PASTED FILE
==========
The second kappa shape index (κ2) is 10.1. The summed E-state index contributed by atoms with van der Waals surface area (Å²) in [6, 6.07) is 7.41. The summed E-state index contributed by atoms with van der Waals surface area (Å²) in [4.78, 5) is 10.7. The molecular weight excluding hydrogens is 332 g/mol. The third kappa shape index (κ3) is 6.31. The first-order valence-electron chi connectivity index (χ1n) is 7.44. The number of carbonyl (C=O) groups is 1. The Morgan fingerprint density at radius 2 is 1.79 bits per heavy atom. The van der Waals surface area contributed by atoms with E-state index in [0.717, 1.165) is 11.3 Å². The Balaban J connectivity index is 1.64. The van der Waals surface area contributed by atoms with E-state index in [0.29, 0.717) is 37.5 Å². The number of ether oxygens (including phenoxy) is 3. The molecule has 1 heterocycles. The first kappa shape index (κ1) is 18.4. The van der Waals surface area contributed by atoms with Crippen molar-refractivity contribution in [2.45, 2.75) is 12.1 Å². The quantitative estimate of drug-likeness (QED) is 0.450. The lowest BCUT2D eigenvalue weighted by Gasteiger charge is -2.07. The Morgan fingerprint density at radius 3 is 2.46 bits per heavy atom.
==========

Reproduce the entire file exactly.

The second kappa shape index (κ2) is 10.1. The summed E-state index contributed by atoms with van der Waals surface area (Å²) in [6, 6.07) is 7.41. The summed E-state index contributed by atoms with van der Waals surface area (Å²) in [4.78, 5) is 10.7. The molecular weight excluding hydrogens is 332 g/mol. The third kappa shape index (κ3) is 6.31. The first-order valence-electron chi connectivity index (χ1n) is 7.44. The number of carbonyl (C=O) groups is 1. The Morgan fingerprint density at radius 2 is 1.79 bits per heavy atom. The van der Waals surface area contributed by atoms with E-state index in [0.717, 1.165) is 11.3 Å². The Balaban J connectivity index is 1.64. The van der Waals surface area contributed by atoms with E-state index in [0.29, 0.717) is 37.5 Å². The number of ether oxygens (including phenoxy) is 3. The molecule has 1 heterocycles. The first kappa shape index (κ1) is 18.4. The van der Waals surface area contributed by atoms with Crippen molar-refractivity contribution in [2.45, 2.75) is 12.1 Å². The quantitative estimate of drug-likeness (QED) is 0.450. The lowest BCUT2D eigenvalue weighted by Gasteiger charge is -2.07. The Morgan fingerprint density at radius 3 is 2.46 bits per heavy atom.